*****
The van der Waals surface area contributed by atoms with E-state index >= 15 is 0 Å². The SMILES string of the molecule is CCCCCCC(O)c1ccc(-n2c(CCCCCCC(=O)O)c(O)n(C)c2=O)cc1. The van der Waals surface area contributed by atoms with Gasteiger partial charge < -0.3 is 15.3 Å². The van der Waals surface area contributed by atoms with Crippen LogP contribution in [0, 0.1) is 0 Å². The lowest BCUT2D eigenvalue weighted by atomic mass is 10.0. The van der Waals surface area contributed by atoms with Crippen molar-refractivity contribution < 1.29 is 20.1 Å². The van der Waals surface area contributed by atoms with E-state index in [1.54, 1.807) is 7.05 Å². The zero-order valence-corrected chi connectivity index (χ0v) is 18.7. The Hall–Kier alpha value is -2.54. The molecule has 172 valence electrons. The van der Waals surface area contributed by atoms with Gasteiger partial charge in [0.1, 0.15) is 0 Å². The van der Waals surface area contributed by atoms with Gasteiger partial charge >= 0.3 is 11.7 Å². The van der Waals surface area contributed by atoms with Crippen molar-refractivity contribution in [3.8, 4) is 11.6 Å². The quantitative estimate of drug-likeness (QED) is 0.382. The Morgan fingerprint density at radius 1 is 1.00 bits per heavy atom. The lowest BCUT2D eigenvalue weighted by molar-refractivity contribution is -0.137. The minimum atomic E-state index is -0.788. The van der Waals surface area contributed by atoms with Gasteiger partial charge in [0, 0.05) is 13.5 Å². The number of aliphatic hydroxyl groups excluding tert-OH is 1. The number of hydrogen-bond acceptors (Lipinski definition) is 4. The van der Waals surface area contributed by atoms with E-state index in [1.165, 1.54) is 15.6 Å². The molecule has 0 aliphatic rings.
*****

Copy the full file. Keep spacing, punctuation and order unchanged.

The van der Waals surface area contributed by atoms with E-state index >= 15 is 0 Å². The SMILES string of the molecule is CCCCCCC(O)c1ccc(-n2c(CCCCCCC(=O)O)c(O)n(C)c2=O)cc1. The van der Waals surface area contributed by atoms with Gasteiger partial charge < -0.3 is 15.3 Å². The van der Waals surface area contributed by atoms with Crippen LogP contribution in [0, 0.1) is 0 Å². The lowest BCUT2D eigenvalue weighted by atomic mass is 10.0. The van der Waals surface area contributed by atoms with Crippen molar-refractivity contribution < 1.29 is 20.1 Å². The van der Waals surface area contributed by atoms with E-state index in [1.54, 1.807) is 7.05 Å². The zero-order valence-corrected chi connectivity index (χ0v) is 18.7. The Hall–Kier alpha value is -2.54. The molecule has 172 valence electrons. The van der Waals surface area contributed by atoms with Gasteiger partial charge in [0.1, 0.15) is 0 Å². The van der Waals surface area contributed by atoms with Gasteiger partial charge >= 0.3 is 11.7 Å². The van der Waals surface area contributed by atoms with Crippen molar-refractivity contribution in [3.8, 4) is 11.6 Å². The quantitative estimate of drug-likeness (QED) is 0.382. The Morgan fingerprint density at radius 1 is 1.00 bits per heavy atom. The lowest BCUT2D eigenvalue weighted by molar-refractivity contribution is -0.137. The minimum atomic E-state index is -0.788. The van der Waals surface area contributed by atoms with Gasteiger partial charge in [0, 0.05) is 13.5 Å². The number of aliphatic hydroxyl groups excluding tert-OH is 1. The number of hydrogen-bond acceptors (Lipinski definition) is 4. The van der Waals surface area contributed by atoms with E-state index in [1.165, 1.54) is 15.6 Å². The molecule has 0 aliphatic rings.